Here, we present a comprehensive approach for creating robust, elastic, designer Lunar and Martian regolith simulant (LRS and MRS, respectively) architectures using ambient condition, extrusion-based 3D-printing of regolith simulant inks. The LRS and MRS powders are characterized by distinct, highly inhomogeneous morphologies and sizes, where LRS powder particles are highly irregular and jagged and MRS powder particles are rough, but primarily rounded. The inks are synthesized via simple mixing of evaporant, surfactant, and plasticizer solvents, polylactic-co-glycolic acid (30% by solids volume), and regolith simulant powders (70% by solids volume). Both LRS and MRS inks exhibit similar rheological and 3D-printing characteristics,…

Iron and Nickel Cellular Structures by Sintering of 3D-Printed Oxide or Metallic Particle Inks

Advanced Engineering Materials 2016 Volume 19, Issue 11, Article 1600365

Inks comprised of metallic Fe or Ni powders, an elastomeric binder, and graded volatility solvents are 3D-printed via syringe extrusion and sintered to form metallic cellular structures. Similar structures are created from Fe2O3 and NiO particle-based inks, with an additional hydrogen reduction step before sintering. All sintered structures exhibit 92–98% relative density within their struts, with neither cracking nor visible warping despite extensive volumetric shrinkage (≈70–80%) associated with reduction (for oxide powders) and sintering (for both metal and oxide powders). The cellular architectures, with overall relative densities of 32–49%, exhibit low stiffness (1–6 GPa, due to the particular architecture used), high…

Hyperelastic “bone”: A highly versatile, growth factor–free, osteoregenerative, scalable, and surgically friendly biomaterial

Science Translational Medicine 2016 Volume 8, Issue 358, Pages 358ra127

Despite substantial attention given to the development of osteoregenerative biomaterials, severe deficiencies remain in current products. These limitations include an inability to adequately, rapidly, and reproducibly regenerate new bone; high costs and limited manufacturing capacity; and lack of surgical ease of handling. To address these shortcomings, we generated a new, synthetic osteoregenerative biomaterial, hyperelastic “bone” (HB). HB, which is composed of 90 weight % (wt %) hydroxyapatite and 10 wt % polycaprolactone or poly(lactic-co-glycolic acid), could be rapidly three-dimensionally (3D) printed (up to 275 cm3/hour) from room temperature extruded liquid inks. The resulting 3D-printed HB exhibited elastic mechanical properties (~32…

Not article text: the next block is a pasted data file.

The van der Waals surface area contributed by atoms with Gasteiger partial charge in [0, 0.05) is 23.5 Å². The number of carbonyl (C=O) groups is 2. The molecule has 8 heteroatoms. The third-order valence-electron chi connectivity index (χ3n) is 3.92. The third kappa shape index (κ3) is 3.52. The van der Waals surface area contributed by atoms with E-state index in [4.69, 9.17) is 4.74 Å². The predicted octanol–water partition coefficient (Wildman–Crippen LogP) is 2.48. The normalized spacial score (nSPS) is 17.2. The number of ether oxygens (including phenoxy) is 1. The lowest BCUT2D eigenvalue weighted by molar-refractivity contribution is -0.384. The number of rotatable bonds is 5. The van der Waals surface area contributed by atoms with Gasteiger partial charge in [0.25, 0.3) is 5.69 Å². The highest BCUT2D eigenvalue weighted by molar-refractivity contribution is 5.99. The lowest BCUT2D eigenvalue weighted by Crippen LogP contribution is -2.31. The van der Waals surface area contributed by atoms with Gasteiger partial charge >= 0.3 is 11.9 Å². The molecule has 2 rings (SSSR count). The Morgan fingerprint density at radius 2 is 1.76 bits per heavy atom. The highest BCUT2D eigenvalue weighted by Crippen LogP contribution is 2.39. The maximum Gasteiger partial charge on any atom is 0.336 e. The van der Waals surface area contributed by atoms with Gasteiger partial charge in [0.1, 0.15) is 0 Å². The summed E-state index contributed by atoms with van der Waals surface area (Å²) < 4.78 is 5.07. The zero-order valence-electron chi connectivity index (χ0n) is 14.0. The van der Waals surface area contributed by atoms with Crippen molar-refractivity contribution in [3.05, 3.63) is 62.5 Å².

Diffraction tomography and Rietveld refinement of a hydroxyapatite bone phantom

Journal of Applied Crystallography 2016 Volume 49, Pages 103-109

A model sample consisting of two different hydroxyapatite (hAp) powders was used as a bone phantom to investigate the extent to which X-ray diffraction tomography could map differences in hAp lattice constants and crystallite size. The diffraction data were collected at beamline 1-ID, the Advanced Photon Source, using monochromatic 65 keV X-radiation, a 25 × 25 µm pinhole beam and translation/rotation data collection. The diffraction pattern was reconstructed for each volume element (voxel) in the sample, and Rietveld refinement was used to determine the hAp lattice constants. The crystallite size for each voxel was also determined from the 00.2 hAp…

Hydroxyapatite PLLA

Multi‐and mixed 3D‐printing of graphene‐hydroxyapatite hybrid materials for complex tissue engineering

Journal of Biomedical Materials Research Part A 2016 Volume 105, Issue 1, Pages 274–283

With the emergence of 3D-printing (3DP) as a vital tool in tissue engineering and medicine, there is an ever growing need to develop new biomaterials that can be 3D-printed and also emulate the compositional, structural, and functional complexities of human tissues and organs. In this work, we probe the 3D-printable biomaterials spectrum by combining two recently established functional 3D-printable particle-laden biomaterial inks: one that contains hydroxyapatite microspheres (Hyperelastic Bone, HB) and another that contains graphene nanoflakes (3D-Graphene, 3DG). We demonstrate that not only can these distinct, osteogenic and neurogenic inks be co-3D-printed to create complex, multi-material constructs, but that composite…

Three Dimensional Printing of High-Content Graphene Scaffolds for Electronic and Biomedical Applications

ACS Nano 2015 Volume 9, Issue 4, Pages 4636–4648